St Edmundsbury Cathedral


Blessed Sacrament windowFor nearly 1,000 years the site of Suffolk’s Cathedral has been one of worship and pilgrimage. The death of Edmund, King of the East Angles, at the hands of the Danes in 869 led to the building of a Norman abbey to house the remains of the martyred monarch, who was soon regarded as a saint.
Several churches were built within the precincts of the abbey. One was built by Abbot Anselm in the twelfth century. He was thwarted in his hopes to make a pilgrimage to St James, Compostela in Spain. Instead he built a church for pilgrims to the Abbey and dedicated it to St James. It also served the people who lived on the north side of the town of Bury St Edmunds. The nave of today’s church is the successor of that church; it was started in 1503. Though little remains of the Benedictine Abbey, following the Dissolution in 1539, St James’ Church has continued to grow over the centuries with alterations in the 18th and 19th centuries. In 1914 St James’ became the Cathedral church of the Diocese of Saint Edmundsbury and Ipswich but it was not until after the Second World War that, Stephen Dykes Bower having been appointed architect, work could start on enlarging the building. The last 40 years has seen the addition of the porch, crossing, quire and part of the cloisters as well as the building of the Cathedral Centre, which houses the Song School for the Cathedral Choir, the Refectory and meeting rooms.

Since 1999 there has been a flurry of activity; in 2005 the skyline of Bury St Edmunds was transformed with the completion of the Gothic-style lantern tower, which brings the height of the Cathedral to 150` (45m). Thanks to grants from the Millennium Commission and the Stephen Dykes Bower Trust and the generosity of many kind people it has been possible to raise the necessary funds to undertake the final phase of building and complete the Cathedral. The whole project, which includes the new North Transept, a new Chapel of the Transfiguration and additional Cloisters, was completed in October 2008. A magnificent vaulted ceiling was added to the Tower in 2010.



Within stone and limewashed plaster walls, ceilings are vibrantly coloured panels of striking motifs, the Nave Roof decorations, all done with stencils, having been completed only in the 1980s. This effect is carried down by the handsome Font cover, a memorial of the first World war, to the Victorian tiled floor, laid in 1865. In contrast, the floors at the East end are in randomly coloured Suffolk paving.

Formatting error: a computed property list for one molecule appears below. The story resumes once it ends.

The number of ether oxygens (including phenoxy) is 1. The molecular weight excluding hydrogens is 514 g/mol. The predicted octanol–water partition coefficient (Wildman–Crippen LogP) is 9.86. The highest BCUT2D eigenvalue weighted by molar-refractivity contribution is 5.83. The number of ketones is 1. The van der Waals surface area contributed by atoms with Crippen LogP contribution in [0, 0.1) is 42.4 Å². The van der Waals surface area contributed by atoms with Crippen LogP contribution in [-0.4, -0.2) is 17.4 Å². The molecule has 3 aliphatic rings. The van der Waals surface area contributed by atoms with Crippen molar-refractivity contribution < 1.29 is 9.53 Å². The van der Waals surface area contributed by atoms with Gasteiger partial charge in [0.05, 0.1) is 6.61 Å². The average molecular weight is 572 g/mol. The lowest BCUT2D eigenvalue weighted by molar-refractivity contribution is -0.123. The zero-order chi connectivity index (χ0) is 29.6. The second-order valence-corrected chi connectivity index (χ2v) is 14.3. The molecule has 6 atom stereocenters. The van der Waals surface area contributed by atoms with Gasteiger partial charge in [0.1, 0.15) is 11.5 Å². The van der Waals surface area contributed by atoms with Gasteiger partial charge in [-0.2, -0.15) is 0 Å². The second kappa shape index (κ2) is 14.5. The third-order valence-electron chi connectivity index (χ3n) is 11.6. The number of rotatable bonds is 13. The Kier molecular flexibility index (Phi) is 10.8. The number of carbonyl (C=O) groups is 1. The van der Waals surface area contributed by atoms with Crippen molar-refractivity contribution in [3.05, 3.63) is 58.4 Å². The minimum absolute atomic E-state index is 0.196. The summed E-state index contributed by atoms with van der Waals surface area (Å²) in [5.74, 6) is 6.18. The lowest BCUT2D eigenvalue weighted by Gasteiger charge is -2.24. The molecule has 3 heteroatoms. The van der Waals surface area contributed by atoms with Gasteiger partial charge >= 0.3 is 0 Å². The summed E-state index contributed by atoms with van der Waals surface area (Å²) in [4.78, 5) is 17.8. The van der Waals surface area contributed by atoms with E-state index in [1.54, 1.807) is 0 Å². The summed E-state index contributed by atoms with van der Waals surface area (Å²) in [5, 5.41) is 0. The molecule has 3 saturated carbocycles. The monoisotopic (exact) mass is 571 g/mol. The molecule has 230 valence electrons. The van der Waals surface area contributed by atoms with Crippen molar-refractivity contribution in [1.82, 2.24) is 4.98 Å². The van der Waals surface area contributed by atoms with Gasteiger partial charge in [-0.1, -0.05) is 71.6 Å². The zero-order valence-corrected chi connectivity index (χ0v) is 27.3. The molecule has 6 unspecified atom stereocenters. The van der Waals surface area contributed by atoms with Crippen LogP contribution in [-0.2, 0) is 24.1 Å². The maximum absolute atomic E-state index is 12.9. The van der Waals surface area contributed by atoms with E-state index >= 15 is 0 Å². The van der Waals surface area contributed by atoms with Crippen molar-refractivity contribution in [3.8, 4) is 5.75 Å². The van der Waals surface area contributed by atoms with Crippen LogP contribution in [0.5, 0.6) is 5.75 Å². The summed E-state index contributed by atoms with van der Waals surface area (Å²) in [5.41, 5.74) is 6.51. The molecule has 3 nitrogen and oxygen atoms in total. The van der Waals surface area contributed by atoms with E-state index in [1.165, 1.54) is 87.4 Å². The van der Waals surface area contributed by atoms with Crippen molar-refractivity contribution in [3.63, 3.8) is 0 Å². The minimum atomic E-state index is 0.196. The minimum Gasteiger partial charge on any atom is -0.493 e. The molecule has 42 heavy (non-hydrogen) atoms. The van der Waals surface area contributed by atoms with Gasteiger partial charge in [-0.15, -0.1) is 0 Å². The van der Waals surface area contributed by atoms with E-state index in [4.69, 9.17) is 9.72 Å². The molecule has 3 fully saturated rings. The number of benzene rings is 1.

The stained glass windows are mostly Victorian and, in the Nave, relate to the Old Testament (North side) and to the New Testament (South side).

Perhaps the most important Sculpture work in the Cathedral is the Elisabeth Frink ‘Crucifixion’ at the head of the Treasury stairs. Suffolk born, Miss Frink also sculpted the statue of St Edmund in the Great Churchyard, a memorial to the old West Suffolk County Council dissolved in 1973.

The individual kneelers in the Nave and Quire were created in the 1960s. The designs, based on the blue woollen cloth of the Middle Ages, from which the wealth of Suffolk was then derived, represent every parish and many other organisations in the Diocese.

American connections - Martha’s Vineyard is named after a young girl, daughter of Bartholomew Gosnold, the explorer and founder of Jamestown, who was baptised in St James church in 1597. The Cathedral and the town of Bury St Edmunds have a long and friendly relationship with the people of America.

Local Interest

In Bury St Edmunds, Abbey Gardens, Greene King Brewery Museum, Moyses' Hall Local History Museum,Bury St Edmunds Art Gallery
Just outside Bury St Edmunds Ickworth House (National Trust), West Stow Anglo Saxon Village and Country Park
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